When I got home it happened again, but this time I experienced what could only be described as fitting and an ambulance was called. When they arrived, I was in and out of consciousness and the paramedics struggled to control the convulsions. They took me to A&E. It wasn’t until a few days later that I woke up, alone and confused in intensive care.
The doctors came to speak to me and said they had carried out a CT scan and had found something they believed was a brain tumour. They also explained that the fitting I had experienced and the black out in the car were in fact seizures. They told me a neurologist at the Royal Infirmary Hospital in Hull would need to run some more tests to get a formal diagnosis.
I’m a very black and white type of person and the news that I had a tumour did shock me a little, but my main emotion was acceptance. I really just tried to stay positive. Not everyone who is diagnosed with a brain tumour has options, so when the doctors went through the different treatments available to me I felt lucky that there was something that could be done.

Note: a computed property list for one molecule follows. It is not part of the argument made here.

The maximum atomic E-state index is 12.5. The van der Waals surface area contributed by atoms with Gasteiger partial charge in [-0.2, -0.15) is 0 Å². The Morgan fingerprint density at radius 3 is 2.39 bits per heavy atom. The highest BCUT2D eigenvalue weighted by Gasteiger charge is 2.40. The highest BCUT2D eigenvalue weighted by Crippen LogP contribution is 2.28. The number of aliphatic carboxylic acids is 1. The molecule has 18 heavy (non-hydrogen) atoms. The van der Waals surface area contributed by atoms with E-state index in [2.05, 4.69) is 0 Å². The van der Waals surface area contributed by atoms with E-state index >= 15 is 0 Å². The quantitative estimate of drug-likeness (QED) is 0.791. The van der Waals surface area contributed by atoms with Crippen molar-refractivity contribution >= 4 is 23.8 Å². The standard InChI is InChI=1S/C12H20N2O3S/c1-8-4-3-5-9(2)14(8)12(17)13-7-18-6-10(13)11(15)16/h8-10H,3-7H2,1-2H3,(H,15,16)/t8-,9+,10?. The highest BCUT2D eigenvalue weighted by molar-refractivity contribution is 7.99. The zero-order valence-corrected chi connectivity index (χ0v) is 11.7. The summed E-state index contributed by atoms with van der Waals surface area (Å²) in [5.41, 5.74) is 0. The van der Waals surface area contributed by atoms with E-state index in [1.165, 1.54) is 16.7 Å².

The diagnosis wasn’t the only news that changed my life that week. After meeting with the doctor to discuss my results I found out my marriage was over and my wife and our six-year-old son left our family home. I was also trying to make sense of how I could work, as I was banned from driving due to epilepsy and the seizures. It really was a tough time for me, especially not having a partner there for support.